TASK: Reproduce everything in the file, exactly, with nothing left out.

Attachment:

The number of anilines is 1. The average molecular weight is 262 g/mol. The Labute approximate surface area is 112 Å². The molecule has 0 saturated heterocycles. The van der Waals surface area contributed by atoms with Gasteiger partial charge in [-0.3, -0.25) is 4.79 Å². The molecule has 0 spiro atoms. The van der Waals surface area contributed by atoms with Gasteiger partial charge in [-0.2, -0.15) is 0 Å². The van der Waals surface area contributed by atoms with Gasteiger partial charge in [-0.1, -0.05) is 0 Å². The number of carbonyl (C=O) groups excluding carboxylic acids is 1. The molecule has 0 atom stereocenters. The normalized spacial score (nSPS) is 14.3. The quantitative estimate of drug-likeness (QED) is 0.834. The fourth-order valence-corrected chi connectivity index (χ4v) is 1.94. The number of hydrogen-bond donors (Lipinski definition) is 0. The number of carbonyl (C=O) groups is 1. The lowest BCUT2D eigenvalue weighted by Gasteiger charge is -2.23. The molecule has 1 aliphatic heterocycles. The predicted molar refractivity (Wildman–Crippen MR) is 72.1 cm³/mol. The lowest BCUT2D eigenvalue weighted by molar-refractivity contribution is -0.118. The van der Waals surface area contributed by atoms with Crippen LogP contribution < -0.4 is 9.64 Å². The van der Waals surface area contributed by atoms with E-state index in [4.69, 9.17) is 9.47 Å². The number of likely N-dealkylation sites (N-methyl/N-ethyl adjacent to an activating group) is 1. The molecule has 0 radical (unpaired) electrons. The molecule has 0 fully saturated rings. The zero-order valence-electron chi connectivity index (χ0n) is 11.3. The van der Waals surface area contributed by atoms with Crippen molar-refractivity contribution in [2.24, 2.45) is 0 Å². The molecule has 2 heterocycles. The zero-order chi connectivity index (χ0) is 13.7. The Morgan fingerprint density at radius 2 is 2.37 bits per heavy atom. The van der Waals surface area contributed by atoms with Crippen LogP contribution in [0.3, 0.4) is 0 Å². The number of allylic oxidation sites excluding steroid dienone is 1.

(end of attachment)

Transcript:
The number of anilines is 1. The average molecular weight is 262 g/mol. The Labute approximate surface area is 112 Å². The molecule has 0 saturated heterocycles. The van der Waals surface area contributed by atoms with Gasteiger partial charge in [-0.3, -0.25) is 4.79 Å². The molecule has 0 spiro atoms. The van der Waals surface area contributed by atoms with Gasteiger partial charge in [-0.2, -0.15) is 0 Å². The van der Waals surface area contributed by atoms with Gasteiger partial charge in [-0.1, -0.05) is 0 Å². The number of carbonyl (C=O) groups excluding carboxylic acids is 1. The molecule has 0 atom stereocenters. The normalized spacial score (nSPS) is 14.3. The quantitative estimate of drug-likeness (QED) is 0.834. The fourth-order valence-corrected chi connectivity index (χ4v) is 1.94. The number of hydrogen-bond donors (Lipinski definition) is 0. The number of carbonyl (C=O) groups is 1. The lowest BCUT2D eigenvalue weighted by Gasteiger charge is -2.23. The molecule has 1 aliphatic heterocycles. The predicted molar refractivity (Wildman–Crippen MR) is 72.1 cm³/mol. The lowest BCUT2D eigenvalue weighted by molar-refractivity contribution is -0.118. The van der Waals surface area contributed by atoms with Crippen LogP contribution < -0.4 is 9.64 Å². The van der Waals surface area contributed by atoms with E-state index in [4.69, 9.17) is 9.47 Å². The number of likely N-dealkylation sites (N-methyl/N-ethyl adjacent to an activating group) is 1. The molecule has 0 radical (unpaired) electrons. The molecule has 0 fully saturated rings. The zero-order valence-electron chi connectivity index (χ0n) is 11.3. The van der Waals surface area contributed by atoms with Crippen molar-refractivity contribution in [2.24, 2.45) is 0 Å². The molecule has 2 heterocycles. The zero-order chi connectivity index (χ0) is 13.7. The Morgan fingerprint density at radius 2 is 2.37 bits per heavy atom. The van der Waals surface area contributed by atoms with Crippen LogP contribution in [0.3, 0.4) is 0 Å². The number of allylic oxidation sites excluding steroid dienone is 1.